In the northwest sequence, a 0.5-m-thick bed composed of red fluvial sand and gravel underlies the gray sand and gravel of the sediment slug (Fig. 14). On the basis of the color and clast composition this bed of red fluvial sand and gravel, it is lithostratigraphically correlated to beds in the lower 3.5–4.0 m of the southeast sequence that are derived from the Caliente Formation and also underlie the sediment slug (Fig. 14).

The upper part of the northwest sequence consists of the sediment slug and the 0.5-m-thick bed of Caliente Formation–derived fluvial sediment underlying an active tributary fan and overlying a 3.5-m-thick sequence of massive, matrix-supported mud through boulder-sized clasts (Fig. 14; Supplemental Material). Therefore, although the lower 3.5–4.0 m of the southeast sequence is composed of fluvial sediment, morphostratigraphy indicates that the lower 3.5 m of the northwest sequence was deposited by debris flow in a tributary fan. The stratigraphy of the northwest and southeast sequences as well as the OSL date on sample GC-2 indicate fluvial sedimentation in McMillan Creek and debris-fan sedimentation at valley margins at 1960 ± 190 yr B.P. The up-section change from debris-fan sedimentation to fluvial sedimentation within the northwest sequence indicates that during the final stages of deposition at 1960 ± 190 yr B.P., lateral erosion followed by fluvial sedimentation occurred where a tributary-fan toe had existed. These stratigraphic relationships are similar to inset relationships in the current landscape of Gillis Canyon where the sediment slug is inset into tributary fans (Fig. 5). These relationships are also consistent with the model of Moody and Meade (2008) of plan-view erosion and vertical accretion caused by large floods.

Lastly, the stratigraphic relationships and the character of the beds that underlie the sediment slug in both the northwest and southeast sequences indicate sedimentation during a large flood at ca. 1960 ± 190 yr B.P. Alternatively, the beds that underlie the sediment slug in both the northwest and southeast sequences indicate sedimentation as a consequence of more than one flood at ca. 1960 ± 190 yr B.P.

Stream-Channel Longitudinal Profile of the Upper 8 km of McMillan Creek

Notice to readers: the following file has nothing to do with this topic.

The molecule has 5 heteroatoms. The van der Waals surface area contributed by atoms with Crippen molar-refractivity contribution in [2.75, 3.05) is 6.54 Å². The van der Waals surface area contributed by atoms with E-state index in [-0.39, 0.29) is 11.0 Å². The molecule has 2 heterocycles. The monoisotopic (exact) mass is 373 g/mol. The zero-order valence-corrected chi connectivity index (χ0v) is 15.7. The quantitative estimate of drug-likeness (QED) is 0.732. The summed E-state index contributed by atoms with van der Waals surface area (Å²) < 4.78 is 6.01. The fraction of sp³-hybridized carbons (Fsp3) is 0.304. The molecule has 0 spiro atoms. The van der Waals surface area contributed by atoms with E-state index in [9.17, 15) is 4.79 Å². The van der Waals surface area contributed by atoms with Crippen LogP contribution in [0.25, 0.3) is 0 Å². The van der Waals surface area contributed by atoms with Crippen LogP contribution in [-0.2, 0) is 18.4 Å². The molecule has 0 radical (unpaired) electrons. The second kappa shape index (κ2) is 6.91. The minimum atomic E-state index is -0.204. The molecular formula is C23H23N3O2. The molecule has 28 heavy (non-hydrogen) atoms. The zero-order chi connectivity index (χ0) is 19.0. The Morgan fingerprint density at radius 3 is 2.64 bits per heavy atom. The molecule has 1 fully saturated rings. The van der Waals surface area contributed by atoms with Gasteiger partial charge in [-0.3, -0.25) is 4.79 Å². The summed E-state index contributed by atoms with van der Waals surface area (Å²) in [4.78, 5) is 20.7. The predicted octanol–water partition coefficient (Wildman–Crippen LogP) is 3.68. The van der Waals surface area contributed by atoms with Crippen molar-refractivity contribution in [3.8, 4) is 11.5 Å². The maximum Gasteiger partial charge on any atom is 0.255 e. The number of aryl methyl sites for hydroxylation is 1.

Due in part to an abundance of stream power resulting from base-level fall driven by rock uplift, over hundreds to thousands of years, streams in tectonically active areas commonly develop concave-up and smooth longitudinal profiles (e.g., Pazzaglia et al., 1998; Seybold et al., 2021). The time scale over which the unsmooth nature of and convexities in the upper 8 km of the McMillan Creek longitudinal profile (Fig. 3) have developed and persisted is unknown, which precludes regarding these characteristics as evidence for decoupling of the upper part of McMillan Creek from the effect of base-level fall. The unsmooth and locally convex profile is, however, consistent with a channel decoupled from tectonically driven base-level fall.

Stream-Channel Longitudinal Profile of the Lower 6 km of McMillan Creek

Gillis Canyon is formed in uniformly weak unconsolidated sediment along the lower 6 km of McMillan Creek. No evidence of faults (active or inactive) was identified in this part of Gillis Canyon, which is consistent with the map of Dibblee (1974). Therefore, the convexity that extends from lowermost location where the channel of McMillan Creek crosses Gillis Canyon Road (LRC referred to in Fig. 6) to 12,666 m from the drainage divide (Figs. 2 and 6; Table 2) cannot be attributed to the influence of geologic structures or lithology.

An assessment was completed to determine whether or not the road crossing identified as LRC (Fig. 6; Table 2) has imparted an influence on the longitudinal profile of McMillan Creek. The assessment is based on field observations and terrain measurements completed using centimeter-accuracy GPS surveying equipment. Although there is a knickpoint adjacent to and downstream of the road, field observations yielded no evidence for otherwise atypical erosion or aggradation within 100 m upstream and downstream of the road. A longitudinal profile based on the GPS survey data (Fig. 15) shows that the slope of McMillan Creek within 100 m upstream and downstream of the road crossing is very similar. The slopes of the best fit line to the data are 0.0157 (R2 value 0.9922) upstream of the knickpoint and 0.0147 (R2 value 0.9765) downstream of the knickpoint. It is concluded that the influence of the road crossing on development of the convexity in the reach of McMillan Creek that extends from the road to 12,666 m from the drainage divide (941 m from the LRC) is negligible.